5) Paul Driessen: Welcome to the Third World - Free Republic, 14 March 2011

6) Nick Grealy At The Parliamentary Shale Gas Inquiry - No Hot Air, 15 March 2011

7) And Finally: The Guardian's Rare Energy Realisms - Editorial, The Guardian, 15 March 2011
For all the emotive force of events in Japan, though, this is one issue where there is a pressing need to listen to what our heads say about the needs of the future, as opposed to subjecting ourselves to jittery whims of the heart. Most of the easy third ways are illusions. Energy efficiency has been improving for over 200 years, but it has worked to increase not curb demand. Off-shore wind remains so costly that market forces would simply push pollution overseas if it were taken up in a big way. A massive expansion of shale gas may yet pave the way to a plausible non-nuclear future, and it certainly warrants close examination. The fundamentals of the difficult decisions ahead, however, have not moved with the Earth.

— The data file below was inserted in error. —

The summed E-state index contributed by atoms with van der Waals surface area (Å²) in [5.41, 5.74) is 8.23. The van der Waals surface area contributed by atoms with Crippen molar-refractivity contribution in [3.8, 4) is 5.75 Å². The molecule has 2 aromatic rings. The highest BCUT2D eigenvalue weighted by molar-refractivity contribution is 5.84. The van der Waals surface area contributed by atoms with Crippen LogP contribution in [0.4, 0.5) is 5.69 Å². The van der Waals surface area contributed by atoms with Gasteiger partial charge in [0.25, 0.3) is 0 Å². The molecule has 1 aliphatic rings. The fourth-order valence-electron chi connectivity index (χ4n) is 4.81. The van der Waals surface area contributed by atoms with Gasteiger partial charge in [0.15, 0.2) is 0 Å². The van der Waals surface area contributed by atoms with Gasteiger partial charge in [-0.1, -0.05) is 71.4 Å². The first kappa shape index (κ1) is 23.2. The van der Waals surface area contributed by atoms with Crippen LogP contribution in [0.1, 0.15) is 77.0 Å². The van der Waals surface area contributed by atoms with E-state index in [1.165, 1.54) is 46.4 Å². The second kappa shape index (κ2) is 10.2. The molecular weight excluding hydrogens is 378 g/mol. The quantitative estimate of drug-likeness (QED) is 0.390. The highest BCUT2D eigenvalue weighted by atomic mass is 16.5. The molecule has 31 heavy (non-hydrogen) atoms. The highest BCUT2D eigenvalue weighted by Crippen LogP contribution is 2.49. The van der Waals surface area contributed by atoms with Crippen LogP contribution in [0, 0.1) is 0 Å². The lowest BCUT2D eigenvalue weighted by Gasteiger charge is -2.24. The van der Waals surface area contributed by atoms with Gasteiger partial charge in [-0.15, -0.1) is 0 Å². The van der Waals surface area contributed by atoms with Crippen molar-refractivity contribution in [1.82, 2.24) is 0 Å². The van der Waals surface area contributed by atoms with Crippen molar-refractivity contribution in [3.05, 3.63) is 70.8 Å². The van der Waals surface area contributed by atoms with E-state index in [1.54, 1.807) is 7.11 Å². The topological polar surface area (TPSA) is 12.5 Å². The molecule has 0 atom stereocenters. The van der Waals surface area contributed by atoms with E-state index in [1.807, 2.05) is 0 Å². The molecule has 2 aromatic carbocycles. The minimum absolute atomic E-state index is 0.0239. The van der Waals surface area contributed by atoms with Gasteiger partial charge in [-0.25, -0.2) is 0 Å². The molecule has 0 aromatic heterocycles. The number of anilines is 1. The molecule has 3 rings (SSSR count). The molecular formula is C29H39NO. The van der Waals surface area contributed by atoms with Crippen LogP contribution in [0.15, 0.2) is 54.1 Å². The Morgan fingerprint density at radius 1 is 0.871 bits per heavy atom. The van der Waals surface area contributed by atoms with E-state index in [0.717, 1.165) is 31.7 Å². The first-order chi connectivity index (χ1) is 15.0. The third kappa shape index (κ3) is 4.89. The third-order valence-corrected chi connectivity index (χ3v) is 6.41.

Thanks Dr Peiser GWPF
------------

On the TV just now (1:30)
Pakistan - CIA contractor accused of murder walked free after the family members of the victim were paid off.
All the reactors at  the disaster site are having severe problems. No1 has exposed fuel rods and 70% are damaged possibly melted, no2's containment vessel has been breached, no 4 has spent fuel rods that are overheating and causing intermittent fires.
------------

Cooler Heads recommended reading:
President Obama’s War on Western Coal Demand
by William Yeatman on March 15, 2011

Japan Nuclear Update
Iain Murray, National Review Online, 15 March 2011

Nuclear Overreactors
William Saletan, Slate, 15 March 2011

New Light on Hide the Decline
Steve McIntyre, Climate Audit, 15 March 2011

Two States Bail out of Global Warming Lawsuit
Russell Cook, American Thinker, 15 March 2011

Pawlenty’s Flip-Flop on Energy & Environment
Don Shelby, Minnesota Post, 15 March 2011

Risk-Free Energy? Surely, You Must Be Joking
Alex B. Berezow, RealClearScience.com, 15 March 2011

Engines Beware! Gas with 15% Ethanol Is Coming
Shane McGlaun, Daily Tech, 14 March 2011

Green Injustice
Niger Innis, Washington Examiner, 14 March 2011

--------------